The statement said: “We, the undersigned student organizations, hold the Israeli regime solely responsible for all the violence that is unfolding.”
“Today’s events did not take place in a vacuum. “Over the past two decades, millions of Palestinians in Gaza have been forced to live in an open-air prison.”
The group said massacres in Gaza had already begun and Palestinians had no place to go and would be forced to bear the brunt of Israel’s violence.
“The apartheid regime is the only culprit.” Israeli violence has shaped every aspect of Palestinian existence for 75 years.
“From systematic land confiscations to routine airstrikes, arbitrary detentions to military checkpoints, and forced family separation to targeted killings, Palestinians have been forced to live in a state of slow and sudden death.”
“Today the Palestinian ordeal enters new territory.” The coming days will require decisive resistance to colonial retaliation. “We call on the Harvard community to take action to stop the ongoing annihilation of Palestinians,” the statement said.
Members of the Harvard Palestine Solidarity Committee pose for a group photo. The student organization doubled down on its statement blaming Israel for the Hamas terrorist attack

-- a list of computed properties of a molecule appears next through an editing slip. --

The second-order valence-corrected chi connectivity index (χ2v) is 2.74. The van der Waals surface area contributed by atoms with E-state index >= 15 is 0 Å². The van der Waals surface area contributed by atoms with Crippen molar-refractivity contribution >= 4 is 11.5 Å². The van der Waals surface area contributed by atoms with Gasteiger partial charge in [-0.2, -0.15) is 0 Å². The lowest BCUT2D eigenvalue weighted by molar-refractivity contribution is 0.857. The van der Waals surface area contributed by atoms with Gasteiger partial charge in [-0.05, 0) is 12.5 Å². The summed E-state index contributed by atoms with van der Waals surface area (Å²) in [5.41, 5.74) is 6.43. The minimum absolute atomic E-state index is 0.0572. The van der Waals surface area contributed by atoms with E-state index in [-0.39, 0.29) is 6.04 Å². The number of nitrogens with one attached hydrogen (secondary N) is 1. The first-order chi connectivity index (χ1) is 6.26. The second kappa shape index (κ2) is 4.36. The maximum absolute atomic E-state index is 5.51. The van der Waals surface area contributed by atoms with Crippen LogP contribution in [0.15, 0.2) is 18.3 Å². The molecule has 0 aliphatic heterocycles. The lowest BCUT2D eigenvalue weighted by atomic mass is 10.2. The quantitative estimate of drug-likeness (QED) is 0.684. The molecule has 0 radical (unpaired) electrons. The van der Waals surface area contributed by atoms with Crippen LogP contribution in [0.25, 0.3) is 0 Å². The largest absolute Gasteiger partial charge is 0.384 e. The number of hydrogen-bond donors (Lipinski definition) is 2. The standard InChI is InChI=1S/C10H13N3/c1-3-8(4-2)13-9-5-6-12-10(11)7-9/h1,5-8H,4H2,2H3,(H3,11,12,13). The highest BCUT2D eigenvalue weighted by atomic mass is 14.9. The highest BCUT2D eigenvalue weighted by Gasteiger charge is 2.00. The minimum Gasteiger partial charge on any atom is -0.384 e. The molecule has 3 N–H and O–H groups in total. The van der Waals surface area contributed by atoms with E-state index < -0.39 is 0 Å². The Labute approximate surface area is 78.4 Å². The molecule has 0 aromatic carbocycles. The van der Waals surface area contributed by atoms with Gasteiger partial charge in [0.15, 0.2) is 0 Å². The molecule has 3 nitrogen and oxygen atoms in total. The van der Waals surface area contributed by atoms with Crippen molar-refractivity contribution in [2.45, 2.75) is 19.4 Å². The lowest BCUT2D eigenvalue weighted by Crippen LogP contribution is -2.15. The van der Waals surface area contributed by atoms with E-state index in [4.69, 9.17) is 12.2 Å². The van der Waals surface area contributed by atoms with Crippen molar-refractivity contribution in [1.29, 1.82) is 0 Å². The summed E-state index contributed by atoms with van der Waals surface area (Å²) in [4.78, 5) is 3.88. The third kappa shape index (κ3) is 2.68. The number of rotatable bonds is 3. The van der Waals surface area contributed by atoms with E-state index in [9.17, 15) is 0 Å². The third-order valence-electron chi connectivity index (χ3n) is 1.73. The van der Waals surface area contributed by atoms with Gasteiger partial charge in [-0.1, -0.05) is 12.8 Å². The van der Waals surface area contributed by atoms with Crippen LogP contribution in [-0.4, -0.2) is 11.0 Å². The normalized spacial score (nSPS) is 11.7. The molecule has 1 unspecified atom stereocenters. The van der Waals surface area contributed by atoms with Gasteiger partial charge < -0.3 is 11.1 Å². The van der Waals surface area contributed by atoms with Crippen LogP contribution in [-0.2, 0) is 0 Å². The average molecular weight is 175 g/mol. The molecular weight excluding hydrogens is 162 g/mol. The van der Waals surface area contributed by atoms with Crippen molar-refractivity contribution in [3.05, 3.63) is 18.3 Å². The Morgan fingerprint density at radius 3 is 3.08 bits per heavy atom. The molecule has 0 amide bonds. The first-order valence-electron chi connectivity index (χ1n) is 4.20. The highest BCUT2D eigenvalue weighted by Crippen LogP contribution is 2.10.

The Harvard Palestine Solidarity Committee put up posters with the message “Free Palestine.” The student group said they received racist death threats following their testimony
According to the Harvard CrimsonThousands of students, alumni and faculty have issued a counter-statement to the group.
Harvard President Emeritus Lawrence Summers called the PSC statement “disgusting” and expressed outrage at the university’s slow response.
On Tuesday, Harvard President Claudine Gay finally released a statement condemning the attacks and the student group’s statement.
According to the Israeli military, more than 1,200 people, including 189 soldiers, have died since Saturday’s surprise attack, while Gaza’s Health Ministry said 1,100 people were killed and more than 5,300 injured.
Prime Minister Benjamin Netanyahu has vowed that every Hamas member is a “dead man” and said claims of the beheadings had not been independently confirmed but that rescue workers and witnesses had described horrific scenes.